Ask The Career Coach: How To Get Employers To Notice You
Today’s blog post comes from our “Ask the Career Coach” Column by Denise Riebman (AmeriCorps ’94), Director of Career Development and Alumni Services for the Trachtenberg School of Public Policy and Public Administration at George Washington University. Each month Denise takes questions from our LinkedIn Group and responds in our “Ask the Career Coach” column. If you have a question for the AmeriCorps Alums “Ask the Career Coach” column, you can submit it here.
QUESTION: I’d like tips on how to make myself more noticeable to employers. Maybe what I need is resume advice, but I feel like I have a pretty good resume format, one that I usually tailor to each specific employer and/or job I’m applying for with a company.
Why should YOU be NOTICED?
Let’s start by turning your question around to bring it back to you and ask, “What is noticeable about YOU?” While jumping headfirst into writing cover letters and resumes is initially faster than taking the time to assess your own unique strengths, it ultimately puts you on the slow track for landing a job. Without knowing what make you noticeable, it’s easy to get stuck using clichéd resume terms, lackluster cover letters and vague goals when networking.
Here are some questions to get you thinking about what makes you NOTICEABLE:
- What is it about the combination of your strengths, skills, experience and innate qualities that makes you unique?
- Why would an employer get excited to choose you over other candidates?
- What are positive words that colleagues have used to describe you?
- What praise have you received during performance evaluations?
- When have you been at your best professionally? When have you felt the most “alive” at a job?
A few years ago, when I was on the job hunt, I realized that based on my AmeriCorps VISTA experience of “working myself out of a position,” one of my unique skills is that I’m always about pragmatic, funded programs that are sustainable in the long term. I also recalled a former boss calling me an “organizational guru.” You can bet these unique qualities worked itself into my resume, cover letter and interviews!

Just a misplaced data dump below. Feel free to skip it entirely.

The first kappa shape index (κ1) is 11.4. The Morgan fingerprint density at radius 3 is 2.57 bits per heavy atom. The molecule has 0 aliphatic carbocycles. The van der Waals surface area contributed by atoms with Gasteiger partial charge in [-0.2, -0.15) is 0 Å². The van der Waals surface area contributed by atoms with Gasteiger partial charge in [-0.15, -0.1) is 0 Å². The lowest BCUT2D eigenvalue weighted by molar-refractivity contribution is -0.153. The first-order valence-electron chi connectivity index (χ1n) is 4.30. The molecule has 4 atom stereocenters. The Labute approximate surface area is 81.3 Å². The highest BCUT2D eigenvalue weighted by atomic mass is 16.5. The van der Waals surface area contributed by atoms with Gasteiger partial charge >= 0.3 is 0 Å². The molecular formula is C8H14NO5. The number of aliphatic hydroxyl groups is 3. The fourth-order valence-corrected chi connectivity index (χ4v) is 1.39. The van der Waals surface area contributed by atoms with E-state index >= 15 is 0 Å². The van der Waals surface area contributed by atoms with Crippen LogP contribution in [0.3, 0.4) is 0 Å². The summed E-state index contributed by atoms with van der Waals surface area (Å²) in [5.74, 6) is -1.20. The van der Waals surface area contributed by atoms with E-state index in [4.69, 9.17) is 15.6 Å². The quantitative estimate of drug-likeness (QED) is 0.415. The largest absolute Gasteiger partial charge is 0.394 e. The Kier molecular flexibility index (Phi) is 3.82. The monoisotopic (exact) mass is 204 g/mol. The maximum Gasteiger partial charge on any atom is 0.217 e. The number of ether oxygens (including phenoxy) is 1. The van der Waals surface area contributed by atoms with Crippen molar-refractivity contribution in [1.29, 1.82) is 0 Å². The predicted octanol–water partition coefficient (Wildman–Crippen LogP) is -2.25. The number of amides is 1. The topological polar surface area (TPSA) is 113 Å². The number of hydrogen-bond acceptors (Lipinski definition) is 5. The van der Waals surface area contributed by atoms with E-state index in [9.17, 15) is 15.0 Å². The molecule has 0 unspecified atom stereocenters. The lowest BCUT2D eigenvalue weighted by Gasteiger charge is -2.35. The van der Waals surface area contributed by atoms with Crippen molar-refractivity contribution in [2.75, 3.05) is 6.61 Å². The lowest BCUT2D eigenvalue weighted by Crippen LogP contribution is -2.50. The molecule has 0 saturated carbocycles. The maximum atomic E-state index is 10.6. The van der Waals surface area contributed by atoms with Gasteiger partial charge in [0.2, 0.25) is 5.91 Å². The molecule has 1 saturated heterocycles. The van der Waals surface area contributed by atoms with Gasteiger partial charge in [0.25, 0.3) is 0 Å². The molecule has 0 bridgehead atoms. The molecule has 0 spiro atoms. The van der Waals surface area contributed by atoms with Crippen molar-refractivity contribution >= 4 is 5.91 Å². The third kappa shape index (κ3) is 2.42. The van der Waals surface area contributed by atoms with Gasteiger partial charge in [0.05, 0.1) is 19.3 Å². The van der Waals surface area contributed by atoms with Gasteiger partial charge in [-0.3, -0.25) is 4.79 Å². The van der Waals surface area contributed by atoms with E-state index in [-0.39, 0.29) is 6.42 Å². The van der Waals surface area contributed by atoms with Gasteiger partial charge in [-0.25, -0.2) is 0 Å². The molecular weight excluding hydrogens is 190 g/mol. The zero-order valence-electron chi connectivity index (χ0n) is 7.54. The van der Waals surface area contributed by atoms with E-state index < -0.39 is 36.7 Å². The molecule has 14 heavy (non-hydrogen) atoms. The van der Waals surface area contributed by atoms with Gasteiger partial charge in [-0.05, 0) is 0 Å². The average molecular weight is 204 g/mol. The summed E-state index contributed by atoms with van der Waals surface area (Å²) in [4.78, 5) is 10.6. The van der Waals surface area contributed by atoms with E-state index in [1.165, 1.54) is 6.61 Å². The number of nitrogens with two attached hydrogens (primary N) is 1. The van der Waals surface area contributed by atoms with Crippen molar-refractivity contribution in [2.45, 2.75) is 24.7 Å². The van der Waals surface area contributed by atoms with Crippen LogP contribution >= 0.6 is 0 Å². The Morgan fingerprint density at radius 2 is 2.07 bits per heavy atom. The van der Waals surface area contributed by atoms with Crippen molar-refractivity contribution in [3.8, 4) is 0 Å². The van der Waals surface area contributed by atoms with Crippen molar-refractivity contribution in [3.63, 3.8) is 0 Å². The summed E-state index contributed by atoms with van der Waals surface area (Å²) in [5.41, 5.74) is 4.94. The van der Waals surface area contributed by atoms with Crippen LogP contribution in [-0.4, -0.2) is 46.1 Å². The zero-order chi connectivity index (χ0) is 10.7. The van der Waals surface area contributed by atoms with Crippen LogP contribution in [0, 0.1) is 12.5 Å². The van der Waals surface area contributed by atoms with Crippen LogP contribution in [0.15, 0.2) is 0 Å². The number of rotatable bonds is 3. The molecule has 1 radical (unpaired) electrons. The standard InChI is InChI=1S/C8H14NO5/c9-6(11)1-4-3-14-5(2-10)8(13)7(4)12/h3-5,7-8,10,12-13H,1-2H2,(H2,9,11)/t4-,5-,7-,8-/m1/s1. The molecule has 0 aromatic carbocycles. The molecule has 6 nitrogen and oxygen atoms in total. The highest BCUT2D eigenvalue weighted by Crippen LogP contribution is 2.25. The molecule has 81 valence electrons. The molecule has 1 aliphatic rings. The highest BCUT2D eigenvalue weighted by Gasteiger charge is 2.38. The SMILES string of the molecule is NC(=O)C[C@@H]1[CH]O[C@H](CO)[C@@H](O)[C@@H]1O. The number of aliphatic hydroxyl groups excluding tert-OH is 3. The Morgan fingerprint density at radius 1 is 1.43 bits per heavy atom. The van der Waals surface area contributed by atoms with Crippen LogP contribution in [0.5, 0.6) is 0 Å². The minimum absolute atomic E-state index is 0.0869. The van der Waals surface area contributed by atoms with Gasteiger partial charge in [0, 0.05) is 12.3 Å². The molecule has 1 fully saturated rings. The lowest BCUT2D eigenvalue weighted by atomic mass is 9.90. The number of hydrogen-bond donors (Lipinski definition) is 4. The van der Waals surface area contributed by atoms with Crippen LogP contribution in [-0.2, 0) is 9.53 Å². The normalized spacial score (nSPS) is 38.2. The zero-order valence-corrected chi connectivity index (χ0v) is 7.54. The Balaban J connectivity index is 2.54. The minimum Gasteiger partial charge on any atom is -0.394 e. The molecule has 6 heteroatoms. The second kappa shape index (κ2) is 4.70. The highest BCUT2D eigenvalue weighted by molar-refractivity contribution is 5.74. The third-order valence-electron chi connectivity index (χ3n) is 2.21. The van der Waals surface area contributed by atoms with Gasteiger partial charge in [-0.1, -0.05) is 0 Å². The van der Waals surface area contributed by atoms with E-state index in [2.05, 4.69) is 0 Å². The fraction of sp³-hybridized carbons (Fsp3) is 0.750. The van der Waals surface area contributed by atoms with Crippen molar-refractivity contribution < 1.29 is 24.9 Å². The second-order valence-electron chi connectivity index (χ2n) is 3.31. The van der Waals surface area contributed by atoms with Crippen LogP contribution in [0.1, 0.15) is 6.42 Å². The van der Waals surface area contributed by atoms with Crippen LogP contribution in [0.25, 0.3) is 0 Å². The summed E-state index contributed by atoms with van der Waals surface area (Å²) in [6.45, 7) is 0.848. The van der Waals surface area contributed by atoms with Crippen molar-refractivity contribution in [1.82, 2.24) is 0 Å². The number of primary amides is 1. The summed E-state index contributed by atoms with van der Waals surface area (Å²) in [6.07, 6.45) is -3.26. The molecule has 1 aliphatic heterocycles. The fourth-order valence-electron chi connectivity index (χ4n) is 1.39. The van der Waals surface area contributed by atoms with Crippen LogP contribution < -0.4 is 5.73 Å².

Are you getting OTHERS to NOTICE you?
Create a list of 10-20 target employers and 3-5 priority fields/causes (e.g. higher education reform; watershed issues; alternative transportation) which will serve as your focus for building social capital to connect you to jobs. Now that you have your lists, here are some approaches to building social capital to get you NOTICED:
- Be in the Know. Follow employers on Google news/LinkedIn and sign up for e-newsletters to learn about what’s current in the field and who are the thought leaders.
- Be Known. Tweet on topics or retweet what others are saying. Write a blog post. Answer questions in a relevant LinkedIn Group. Present at conferences. In addition to the often quoted statistic of over 90% of recruiters using LinkedIn to recruit for candidates, 93% use it keep tabs on potential candidates and 92% use it to vet candidates pre-interview. Imagine if the hiring manager read in your LinkedIn Profile how you are tweeting, blogging, presenting in ways that are relevant to their organization and the field. (Source: http://www.ere.net/2013/09/05/linkedin-dominates-social-media-sourcing-and-recruiting/)